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On the hunt for talent at the International Talent Show

Between cocktails with Demna and a fashion show

On the hunt for talent at the International Talent Show Between cocktails with Demna and a fashion show

When we think of fashion in Italy, Trieste is certainly not the first place that comes to mind. The capital of Friuli Venezia Giulia is a border town, with one foot on one side and the other on the other, so to speak, and has welcomed the best fashion talent from around the world over the past 20 years - the cradle of tomorrow's fashion, through which names like Matthieu Blazy, Chopova Lowena and Demna have passed, to name just a few. After a setback due to the pandemic, ITS, International Talent Support, is back with "The Ark of Creativity", the 20th edition of the project born from the ambition and desire of founder Barbara Franchin. «My hair must stand on end,» she says when I ask her what she looks for in an up-and-coming designer. «When that happens, it means there's something there. A concept that's hard to put into words. The work behind the collection, the shapes he's carved out, the processing techniques or the new and never-before-seen materials.» It's a diversity that's also reflected in the awards given, which in a sense can do justice to any fashion idea, from the more practical one by Charlie Constantinou, who won the ITS Arcademy Award with his Gorpcore tie-dye inspired by the tribes of Canada and Alaska, to the sustainability-focused one by Mata Durikovic, a Slovakian designer who won the ITS Media Award with her "crystal leather bioplastic," an edible material the designer creates herself in her kitchen.

Also in attendance were OTB Award winner Lili Schreiber, ITS Responsible Creativity Award winner Victor Salinier, ITS Digital Fashion Award winning couple Zong Bo Jiang & Xiaoling Jin, and many others. But aside from the celebration of fashion and talent that Barbara Franchin and ITS have been hosting for 20 years, what was really surprising about these two days was the family feeling that was created around the event, a time of "togetherness" to share ideas and stories. So you end up listening spellbound to Deanna Ferretti's stories about her meetings with Martin Margiela, or chatting in the hotel lobby with Imran Amed, founder and CEO of The Business of Fashion: «The first thing I look for in a young designer is creativity, not just in the design of the collections, but in the totality of their work. Yesterday we looked at portfolios, which says a lot about a designer's vision. The second thing that interests me isn't so much the business side, but understanding how they can translate their creative vision into something that people want to buy. Fashion is a business based on creativity, but for that to continue, people have to buy the products. The third point that interests me is clarity in communication. They've to be able to explain their work, both in writing and verbally.»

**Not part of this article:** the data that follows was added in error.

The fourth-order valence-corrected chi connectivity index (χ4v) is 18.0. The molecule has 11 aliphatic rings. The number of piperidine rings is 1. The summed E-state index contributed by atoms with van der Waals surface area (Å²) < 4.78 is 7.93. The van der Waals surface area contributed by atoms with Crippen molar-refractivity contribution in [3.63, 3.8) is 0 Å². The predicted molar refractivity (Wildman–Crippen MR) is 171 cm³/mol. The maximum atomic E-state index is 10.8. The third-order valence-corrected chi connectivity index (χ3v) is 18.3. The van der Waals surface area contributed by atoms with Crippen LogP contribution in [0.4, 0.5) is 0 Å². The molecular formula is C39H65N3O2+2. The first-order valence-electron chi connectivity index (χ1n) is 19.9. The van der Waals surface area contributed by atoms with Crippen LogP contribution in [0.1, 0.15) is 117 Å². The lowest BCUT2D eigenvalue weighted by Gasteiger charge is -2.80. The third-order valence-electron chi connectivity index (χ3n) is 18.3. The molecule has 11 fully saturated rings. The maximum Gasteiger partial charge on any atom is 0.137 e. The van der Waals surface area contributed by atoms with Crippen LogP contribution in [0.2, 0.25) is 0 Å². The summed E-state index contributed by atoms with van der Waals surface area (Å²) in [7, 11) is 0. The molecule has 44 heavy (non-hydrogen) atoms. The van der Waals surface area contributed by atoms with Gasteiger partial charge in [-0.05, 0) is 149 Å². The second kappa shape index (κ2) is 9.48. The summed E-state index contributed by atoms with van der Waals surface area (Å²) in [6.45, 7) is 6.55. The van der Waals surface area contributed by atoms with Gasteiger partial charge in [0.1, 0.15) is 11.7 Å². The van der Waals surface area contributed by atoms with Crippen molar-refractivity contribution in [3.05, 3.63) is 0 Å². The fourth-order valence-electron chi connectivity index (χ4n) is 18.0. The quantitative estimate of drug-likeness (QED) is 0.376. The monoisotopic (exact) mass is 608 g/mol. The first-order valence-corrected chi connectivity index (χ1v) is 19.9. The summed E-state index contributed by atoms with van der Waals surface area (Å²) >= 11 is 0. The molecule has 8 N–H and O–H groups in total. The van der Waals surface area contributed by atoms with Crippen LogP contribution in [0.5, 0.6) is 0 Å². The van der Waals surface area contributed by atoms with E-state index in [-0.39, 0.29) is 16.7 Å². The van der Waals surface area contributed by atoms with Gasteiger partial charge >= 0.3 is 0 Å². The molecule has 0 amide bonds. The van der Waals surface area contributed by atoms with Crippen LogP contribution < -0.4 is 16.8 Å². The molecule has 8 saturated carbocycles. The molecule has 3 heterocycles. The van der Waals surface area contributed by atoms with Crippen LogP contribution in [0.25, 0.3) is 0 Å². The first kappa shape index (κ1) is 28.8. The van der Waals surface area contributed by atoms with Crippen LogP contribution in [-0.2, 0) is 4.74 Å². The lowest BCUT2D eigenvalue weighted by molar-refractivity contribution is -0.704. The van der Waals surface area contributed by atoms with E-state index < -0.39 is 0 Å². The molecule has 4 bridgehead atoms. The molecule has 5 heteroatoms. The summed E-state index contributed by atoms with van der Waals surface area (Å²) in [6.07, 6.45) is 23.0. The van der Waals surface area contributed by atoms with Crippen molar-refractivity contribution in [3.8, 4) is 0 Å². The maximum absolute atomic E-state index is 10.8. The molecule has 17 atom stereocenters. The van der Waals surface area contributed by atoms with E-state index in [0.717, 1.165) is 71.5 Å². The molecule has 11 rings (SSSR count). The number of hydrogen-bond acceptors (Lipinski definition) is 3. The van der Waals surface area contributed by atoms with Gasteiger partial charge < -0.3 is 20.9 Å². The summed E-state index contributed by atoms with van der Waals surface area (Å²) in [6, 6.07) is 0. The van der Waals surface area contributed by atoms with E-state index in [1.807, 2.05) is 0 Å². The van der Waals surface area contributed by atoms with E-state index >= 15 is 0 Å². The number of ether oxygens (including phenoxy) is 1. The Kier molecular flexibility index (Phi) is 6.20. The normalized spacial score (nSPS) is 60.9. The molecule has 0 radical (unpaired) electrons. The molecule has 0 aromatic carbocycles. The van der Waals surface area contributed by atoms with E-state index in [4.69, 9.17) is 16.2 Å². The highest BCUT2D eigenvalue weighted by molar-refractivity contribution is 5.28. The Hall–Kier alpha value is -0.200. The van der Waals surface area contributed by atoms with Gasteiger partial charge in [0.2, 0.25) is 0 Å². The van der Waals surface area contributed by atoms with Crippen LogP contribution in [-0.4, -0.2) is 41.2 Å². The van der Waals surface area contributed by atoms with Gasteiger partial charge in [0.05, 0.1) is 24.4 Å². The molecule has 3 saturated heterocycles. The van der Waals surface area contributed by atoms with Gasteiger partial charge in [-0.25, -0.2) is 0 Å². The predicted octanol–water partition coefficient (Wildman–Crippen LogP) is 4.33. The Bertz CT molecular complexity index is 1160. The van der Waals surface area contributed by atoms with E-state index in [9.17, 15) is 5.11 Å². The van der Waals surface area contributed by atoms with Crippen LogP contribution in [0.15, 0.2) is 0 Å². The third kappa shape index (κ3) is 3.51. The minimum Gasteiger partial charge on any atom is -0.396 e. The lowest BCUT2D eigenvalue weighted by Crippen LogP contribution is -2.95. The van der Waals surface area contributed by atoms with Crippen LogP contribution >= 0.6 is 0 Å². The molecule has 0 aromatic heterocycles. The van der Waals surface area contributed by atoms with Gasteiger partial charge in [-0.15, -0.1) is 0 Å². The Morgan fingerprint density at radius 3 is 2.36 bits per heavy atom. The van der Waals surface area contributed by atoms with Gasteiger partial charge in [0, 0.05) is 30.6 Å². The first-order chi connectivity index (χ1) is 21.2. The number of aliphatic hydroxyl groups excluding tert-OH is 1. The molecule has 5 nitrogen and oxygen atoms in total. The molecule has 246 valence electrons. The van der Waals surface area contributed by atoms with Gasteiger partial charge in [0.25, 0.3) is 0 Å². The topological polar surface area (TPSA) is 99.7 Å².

As if all that weren't enough, ITS is also the place where you can randomly spend half an hour chatting with Demna, who won as a jury member in 2004, about his upcoming show in Paris - what he told me remains top secret, of course -while drinking a gin and tonic and eating a salami sandwich. This unique magic is preserved by the Museum of Art in Fashion, a place that combines archive, exhibition space, and academy, bringing together twenty years of ITS contest with the work of designers who've passed through Trieste. While we've to wait until spring 2023 for the official opening, we are lucky ones had the opportunity to visit the exhibition and admire Matthieu Blazy's portfolio from 2006 or "Fully dressed without a smile" from Demna's collection from 2004. Looking at the creations in the museum really makes you realize the work ITS has done over the years - something that goes beyond simple scouting and is, in many cases, something like supernatural foreshadowing.